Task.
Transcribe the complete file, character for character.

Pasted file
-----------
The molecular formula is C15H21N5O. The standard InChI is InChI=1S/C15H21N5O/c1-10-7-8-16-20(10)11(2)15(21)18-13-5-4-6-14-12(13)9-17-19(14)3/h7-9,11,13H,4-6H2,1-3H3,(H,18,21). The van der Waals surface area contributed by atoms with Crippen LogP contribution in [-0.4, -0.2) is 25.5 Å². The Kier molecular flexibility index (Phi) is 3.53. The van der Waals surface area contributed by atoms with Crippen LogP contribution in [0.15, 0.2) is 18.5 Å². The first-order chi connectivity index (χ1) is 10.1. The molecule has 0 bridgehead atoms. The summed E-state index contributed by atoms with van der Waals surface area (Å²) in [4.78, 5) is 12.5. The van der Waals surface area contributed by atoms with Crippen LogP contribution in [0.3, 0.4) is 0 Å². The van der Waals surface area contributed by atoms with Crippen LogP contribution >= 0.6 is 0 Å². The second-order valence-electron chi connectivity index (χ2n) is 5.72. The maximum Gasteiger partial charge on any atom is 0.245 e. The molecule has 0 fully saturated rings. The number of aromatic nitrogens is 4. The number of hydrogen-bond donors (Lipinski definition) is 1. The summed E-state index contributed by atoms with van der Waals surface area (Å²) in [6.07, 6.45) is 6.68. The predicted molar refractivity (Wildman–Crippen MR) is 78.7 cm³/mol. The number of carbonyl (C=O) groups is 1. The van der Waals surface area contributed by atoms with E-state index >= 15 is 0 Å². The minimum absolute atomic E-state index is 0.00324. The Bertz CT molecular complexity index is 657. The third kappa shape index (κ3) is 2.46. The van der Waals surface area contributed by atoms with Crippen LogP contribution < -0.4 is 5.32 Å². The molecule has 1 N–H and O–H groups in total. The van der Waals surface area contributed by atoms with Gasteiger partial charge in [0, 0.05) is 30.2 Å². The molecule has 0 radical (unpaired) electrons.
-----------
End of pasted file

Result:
The molecular formula is C15H21N5O. The standard InChI is InChI=1S/C15H21N5O/c1-10-7-8-16-20(10)11(2)15(21)18-13-5-4-6-14-12(13)9-17-19(14)3/h7-9,11,13H,4-6H2,1-3H3,(H,18,21). The van der Waals surface area contributed by atoms with Crippen LogP contribution in [-0.4, -0.2) is 25.5 Å². The Kier molecular flexibility index (Phi) is 3.53. The van der Waals surface area contributed by atoms with Crippen LogP contribution in [0.15, 0.2) is 18.5 Å². The first-order chi connectivity index (χ1) is 10.1. The molecule has 0 bridgehead atoms. The summed E-state index contributed by atoms with van der Waals surface area (Å²) in [4.78, 5) is 12.5. The van der Waals surface area contributed by atoms with Crippen LogP contribution in [0.3, 0.4) is 0 Å². The van der Waals surface area contributed by atoms with Crippen LogP contribution >= 0.6 is 0 Å². The second-order valence-electron chi connectivity index (χ2n) is 5.72. The maximum Gasteiger partial charge on any atom is 0.245 e. The molecule has 0 fully saturated rings. The number of aromatic nitrogens is 4. The number of hydrogen-bond donors (Lipinski definition) is 1. The summed E-state index contributed by atoms with van der Waals surface area (Å²) in [6.07, 6.45) is 6.68. The predicted molar refractivity (Wildman–Crippen MR) is 78.7 cm³/mol. The number of carbonyl (C=O) groups is 1. The van der Waals surface area contributed by atoms with E-state index >= 15 is 0 Å². The minimum absolute atomic E-state index is 0.00324. The Bertz CT molecular complexity index is 657. The third kappa shape index (κ3) is 2.46. The van der Waals surface area contributed by atoms with Crippen LogP contribution < -0.4 is 5.32 Å². The molecule has 1 N–H and O–H groups in total. The van der Waals surface area contributed by atoms with Gasteiger partial charge in [0, 0.05) is 30.2 Å². The molecule has 0 radical (unpaired) electrons.